Step 2: Position Yourself Over the Leather

Now, lay the tip of your Exacto Knife on your leather surface just about 2mm to 5mm at an angle of 45 degrees. It won’t be easy to position yourself properly without any support so use a ruler or some boards as shown in the previous step. Make sure that you are comfortable because this process requires a steady hand and may take some time for better results.

Step 3: Draw/ Cut the Line Slowly

Once you have done positioning yourself over the leather, it is time to start cutting/drawing out a design using an Exacto knife. To make your drawing easier, remember that you need to keep it within the range of length from 8 inches to 10 inches; anything beyond these dimensions will prove challenging to cut with an Exacto Knife because it becomes harder to hold and control. Also, keep in mind that you should not apply too much pressure over the blade because it may break or ruin the tip of the knife, which is why you should use a steady hand without making sudden jerks. This is a vital step in how to make leather thinner.

Step 4: Repeat These Steps

Repeat Steps 1-3 for every line you want to make on your leather surface until everything looks clean and clear, as shown below. Remember not to draw out lines beside each other because one must be thinner than another (thickness under consideration). You can choose between different designs like smooth curves, straight lines, zigzag patterns, etc., but make sure whatever design you decide must maintain a thin thickness.

Step 5: Finishing Touches

Once you have finished making all the lines on your leather surface, it is time to remove any excess materials around its outline to look clean and smooth, as shown below. Use a blade or cutting edge of an Exacto Knife to avoid any damage or cuts near the outlines.

Avoid any damage or cuts near the outlines

You can also use sanding paper to finish the edges, but make sure not to overdo this step because if any marks are left behind, it can be challenging to cover them up after everything has dried out completely. Also, take care while doing this step because there may be blades trapped underneath leather surfaces, so take necessary precautions before removing them by flattening them out and then cutting them off carefully.

Step 6: Cutting the Design Apart

It is time to cut your leather surface out, starting from one side of its outline, as shown below. Once you have cut off all the excess materials from this particular part, flatten it so that both surfaces are equal on top and bottom parts. Don’t press too hard over the knife because it may snap up into pieces ruining everything you have worked for during the above steps.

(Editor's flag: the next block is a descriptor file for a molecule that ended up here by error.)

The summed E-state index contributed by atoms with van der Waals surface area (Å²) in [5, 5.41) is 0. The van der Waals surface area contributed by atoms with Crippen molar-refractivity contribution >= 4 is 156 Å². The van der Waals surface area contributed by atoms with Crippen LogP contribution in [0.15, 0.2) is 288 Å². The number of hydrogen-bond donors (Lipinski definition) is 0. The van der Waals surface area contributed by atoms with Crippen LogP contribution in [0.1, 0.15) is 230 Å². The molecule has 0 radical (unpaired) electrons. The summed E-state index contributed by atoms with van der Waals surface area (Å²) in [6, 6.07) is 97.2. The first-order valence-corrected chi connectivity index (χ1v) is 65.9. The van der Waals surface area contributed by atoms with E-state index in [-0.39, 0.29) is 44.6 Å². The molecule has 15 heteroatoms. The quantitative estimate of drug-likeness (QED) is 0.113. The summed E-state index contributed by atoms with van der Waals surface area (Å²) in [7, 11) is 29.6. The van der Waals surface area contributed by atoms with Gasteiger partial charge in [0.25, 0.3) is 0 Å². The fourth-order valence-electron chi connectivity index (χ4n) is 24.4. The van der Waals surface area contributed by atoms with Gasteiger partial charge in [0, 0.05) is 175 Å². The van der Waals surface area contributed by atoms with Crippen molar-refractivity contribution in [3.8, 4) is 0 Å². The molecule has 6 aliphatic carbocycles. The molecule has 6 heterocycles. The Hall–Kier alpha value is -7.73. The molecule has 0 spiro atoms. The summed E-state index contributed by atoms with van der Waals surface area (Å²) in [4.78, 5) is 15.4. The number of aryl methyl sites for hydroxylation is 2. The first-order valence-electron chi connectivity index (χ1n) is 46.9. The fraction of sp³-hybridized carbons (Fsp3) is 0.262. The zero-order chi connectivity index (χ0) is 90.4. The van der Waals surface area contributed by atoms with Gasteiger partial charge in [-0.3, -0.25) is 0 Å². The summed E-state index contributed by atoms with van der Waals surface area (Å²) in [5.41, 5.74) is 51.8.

Step 7: Cutting the Second Piece of Leather

You will need another small piece of leather with a uniform thickness and a ruler for this step which will be used as a cover or a backing material for making a patch of your design later on after everything has dried out completely. Again, you can use leather pieces of different sizes but make sure that you are using a smaller piece for this step because anything more significant than this surface will be difficult to work upon, leading to spoiling things for you.

Step 8: Positioning the Design on Top of Your Backing Leather

Now, place the Exacto Knife over your leather surface just about 2mm below its outline so that it is correctly attached to another side, as shown in the prior photo. Then, slowly start making cuts across the line by moving the knife rapidly back and forth until both sides have been separated, as shown below. Make sure not to press too hard over the blade because if you do so, then there is a high chance that your leather surface may get damaged or cut through.

Method 3: Using Sandpaper

Sandpaper is another effective way to make any leather surface thinner compared to other materials because it uses a rough texture by removing some extra material from its top and bottom surfaces. To do this effectively, you need to take a piece of sandpaper and then rub your leather in round motions until the required thickness has been achieved once both sides have been flattened out. This is a crucial method in how to make leather thinner.

Step 1: Sandpaper Selection

There are three types of sandpapers available in the market which you can choose from, namely:

  • 80 Grit (coarse)
  • 150 Grit (medium-coarse)
  • 220 Grit (medium-fine)

These three levels of grittiness will be used for different purposes and depending on what type of leather surface is being thinned out. For instance, if you want to create a smooth and shiny finish on your leather, it is best to use either an 80 or 150 grit sandpaper because it will provide a better result than using a lower number such as 100 or 200. However, if you want to get more of an aggressive look with cracks and crevices all over the place, you should go for a 220 grit sandpaper because it will provide the maximum level of grittiness that you can get from all three types.

Step 2: Sanding the Leather Surface